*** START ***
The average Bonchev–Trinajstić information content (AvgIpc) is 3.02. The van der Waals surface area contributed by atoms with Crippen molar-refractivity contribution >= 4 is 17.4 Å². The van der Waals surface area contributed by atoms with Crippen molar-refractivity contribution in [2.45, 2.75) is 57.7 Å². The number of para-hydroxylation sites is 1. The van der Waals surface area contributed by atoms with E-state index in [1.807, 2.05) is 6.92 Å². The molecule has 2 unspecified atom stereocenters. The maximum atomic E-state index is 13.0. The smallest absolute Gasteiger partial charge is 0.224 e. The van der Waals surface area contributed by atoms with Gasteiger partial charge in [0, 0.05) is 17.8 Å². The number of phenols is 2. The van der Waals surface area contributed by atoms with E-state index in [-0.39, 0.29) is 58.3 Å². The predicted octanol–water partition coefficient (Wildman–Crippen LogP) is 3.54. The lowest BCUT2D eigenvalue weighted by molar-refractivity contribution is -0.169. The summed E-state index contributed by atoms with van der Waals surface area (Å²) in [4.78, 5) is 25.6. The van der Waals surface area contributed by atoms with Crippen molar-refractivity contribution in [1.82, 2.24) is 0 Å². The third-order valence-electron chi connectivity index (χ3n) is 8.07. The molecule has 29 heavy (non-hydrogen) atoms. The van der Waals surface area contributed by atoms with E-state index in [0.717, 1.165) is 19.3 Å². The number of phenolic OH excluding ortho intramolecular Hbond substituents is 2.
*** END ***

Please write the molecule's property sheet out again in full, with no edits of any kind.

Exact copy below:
The average Bonchev–Trinajstić information content (AvgIpc) is 3.02. The van der Waals surface area contributed by atoms with Crippen molar-refractivity contribution >= 4 is 17.4 Å². The van der Waals surface area contributed by atoms with Crippen molar-refractivity contribution in [2.45, 2.75) is 57.7 Å². The number of para-hydroxylation sites is 1. The van der Waals surface area contributed by atoms with E-state index in [1.807, 2.05) is 6.92 Å². The molecule has 2 unspecified atom stereocenters. The maximum atomic E-state index is 13.0. The smallest absolute Gasteiger partial charge is 0.224 e. The van der Waals surface area contributed by atoms with Gasteiger partial charge in [0, 0.05) is 17.8 Å². The number of phenols is 2. The van der Waals surface area contributed by atoms with E-state index in [-0.39, 0.29) is 58.3 Å². The predicted octanol–water partition coefficient (Wildman–Crippen LogP) is 3.54. The lowest BCUT2D eigenvalue weighted by molar-refractivity contribution is -0.169. The summed E-state index contributed by atoms with van der Waals surface area (Å²) in [4.78, 5) is 25.6. The van der Waals surface area contributed by atoms with Crippen molar-refractivity contribution in [1.82, 2.24) is 0 Å². The third-order valence-electron chi connectivity index (χ3n) is 8.07. The molecule has 29 heavy (non-hydrogen) atoms. The van der Waals surface area contributed by atoms with E-state index in [0.717, 1.165) is 19.3 Å². The number of phenolic OH excluding ortho intramolecular Hbond substituents is 2.